Before you can turn your brick-and-mortar store into an online store, you’ll need to set business performance goals. This step can help you align your plans to best move your e-commerce business forward. Set and prioritize goals based on what might have the most impact on your business’s online success. Keep your goals realistic and measurable by assigning them percentages, star ratings, or specific values. This way, you can easily track your progress.

Choose an E-Commerce Platform

Your business’s e-commerce platform will facilitate all your customers’ orders. When choosing an e-commerce platform, there are a few factors you’ll want to consider. Your customers should have no problem browsing your products and making orders, so look for a platform with a user-friendly interface. The right e-commerce platform also offers monthly or yearly plans so you can select what’s best for your online business.


You’ll also want to make sure the platform is mobile-friendly so customers can browse your store on their phones. Other features to consider are space for detailed product descriptions, around-the-clock customer service, and options for alternative payment methods such as PayPal.


Look for top e-commerce platforms that integrate with the other tools, like Thrive, you need to run a multi-channel business. Shopify, Square Online, and BigCommerce all integrate with Thrive so you can manage all sides of your business on one app. 

Man using a credit card and tablet to shop online at home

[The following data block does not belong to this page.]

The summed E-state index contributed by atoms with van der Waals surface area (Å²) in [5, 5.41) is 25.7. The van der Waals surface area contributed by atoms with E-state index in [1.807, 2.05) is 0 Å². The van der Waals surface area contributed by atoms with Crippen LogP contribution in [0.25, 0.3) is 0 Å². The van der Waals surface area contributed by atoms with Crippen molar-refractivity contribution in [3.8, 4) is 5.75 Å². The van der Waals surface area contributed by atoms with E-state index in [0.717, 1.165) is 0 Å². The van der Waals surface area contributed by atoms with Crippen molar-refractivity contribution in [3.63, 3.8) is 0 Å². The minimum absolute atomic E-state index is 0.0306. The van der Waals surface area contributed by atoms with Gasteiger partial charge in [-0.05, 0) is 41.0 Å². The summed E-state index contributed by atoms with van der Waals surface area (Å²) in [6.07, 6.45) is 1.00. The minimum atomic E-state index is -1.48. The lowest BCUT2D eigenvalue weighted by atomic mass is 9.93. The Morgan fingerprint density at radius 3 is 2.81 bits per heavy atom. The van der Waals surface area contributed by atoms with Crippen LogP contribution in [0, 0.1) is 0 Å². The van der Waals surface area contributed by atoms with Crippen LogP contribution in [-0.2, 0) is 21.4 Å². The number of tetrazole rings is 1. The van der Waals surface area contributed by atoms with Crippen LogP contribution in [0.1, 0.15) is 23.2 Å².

Choose a payment gateway

A payment gateway transfers sensitive payment information from customers to your business. These secure portals can help protect online shoppers from bad actors. The right payment gateway can also protect information in the event of any data breaches.


This service ensures a customer of your e-commerce store has sufficient funds to cover their purchase and then securely moves the money into your account. It streamlines both your online business and brick-and-mortar payments. You’ll have your customers’ transactions in one place so you can create customer profiles and make better sales assessments.

Select your shipping method

A new online store needs consistency in how products get to customers. To that end, you’ll need to choose USPS, UPS, FedEx, DHL, or a similar delivery service – and stick with it.


You can opt for site plugins to customize shipping options. These plugins will also help you get your package ready, including calculating shipping rates, managing shipping labels, and managing free or discounted shipping offers.


If you plan to ship your products to international customers, you’ll need a provider that offers overseas shipping. You might also want to choose a provider that offers same-day shipping. Both these services can increase your shipping costs, but the potential revenue they can bring in can justify your spending.

online shop website on desktop, tablet, and mobile

Build your website

Before you set up your e-commerce website, you’ll need to buy a domain name. Your domain name is an important way to make your website memorable. While selecting your domain name, opt to stick with your brand or company’s name as closely as you can, depending on what’s available. You can also consider unique extensions, like .shop, if a .com domain isn’t available.